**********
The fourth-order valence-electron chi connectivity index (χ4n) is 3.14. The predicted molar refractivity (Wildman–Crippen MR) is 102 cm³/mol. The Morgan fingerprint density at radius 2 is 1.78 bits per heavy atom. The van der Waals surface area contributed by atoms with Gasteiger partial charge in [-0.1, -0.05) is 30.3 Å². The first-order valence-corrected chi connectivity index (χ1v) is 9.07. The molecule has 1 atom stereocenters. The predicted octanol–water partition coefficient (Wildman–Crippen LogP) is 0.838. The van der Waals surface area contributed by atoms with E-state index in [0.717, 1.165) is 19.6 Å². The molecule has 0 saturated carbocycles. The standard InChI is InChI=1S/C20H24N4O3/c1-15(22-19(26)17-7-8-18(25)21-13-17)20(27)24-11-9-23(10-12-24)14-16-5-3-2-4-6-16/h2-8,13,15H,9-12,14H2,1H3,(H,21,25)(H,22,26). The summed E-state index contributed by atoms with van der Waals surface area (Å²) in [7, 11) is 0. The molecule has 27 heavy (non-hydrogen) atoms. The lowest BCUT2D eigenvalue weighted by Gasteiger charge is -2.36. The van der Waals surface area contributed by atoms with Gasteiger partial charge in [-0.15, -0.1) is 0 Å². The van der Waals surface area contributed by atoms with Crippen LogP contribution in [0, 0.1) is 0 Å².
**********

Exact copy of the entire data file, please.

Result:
The fourth-order valence-electron chi connectivity index (χ4n) is 3.14. The predicted molar refractivity (Wildman–Crippen MR) is 102 cm³/mol. The Morgan fingerprint density at radius 2 is 1.78 bits per heavy atom. The van der Waals surface area contributed by atoms with Gasteiger partial charge in [-0.1, -0.05) is 30.3 Å². The first-order valence-corrected chi connectivity index (χ1v) is 9.07. The molecule has 1 atom stereocenters. The predicted octanol–water partition coefficient (Wildman–Crippen LogP) is 0.838. The van der Waals surface area contributed by atoms with E-state index in [0.717, 1.165) is 19.6 Å². The molecule has 0 saturated carbocycles. The standard InChI is InChI=1S/C20H24N4O3/c1-15(22-19(26)17-7-8-18(25)21-13-17)20(27)24-11-9-23(10-12-24)14-16-5-3-2-4-6-16/h2-8,13,15H,9-12,14H2,1H3,(H,21,25)(H,22,26). The summed E-state index contributed by atoms with van der Waals surface area (Å²) in [7, 11) is 0. The molecule has 27 heavy (non-hydrogen) atoms. The lowest BCUT2D eigenvalue weighted by Gasteiger charge is -2.36. The van der Waals surface area contributed by atoms with Gasteiger partial charge in [-0.15, -0.1) is 0 Å². The van der Waals surface area contributed by atoms with Crippen LogP contribution in [0, 0.1) is 0 Å².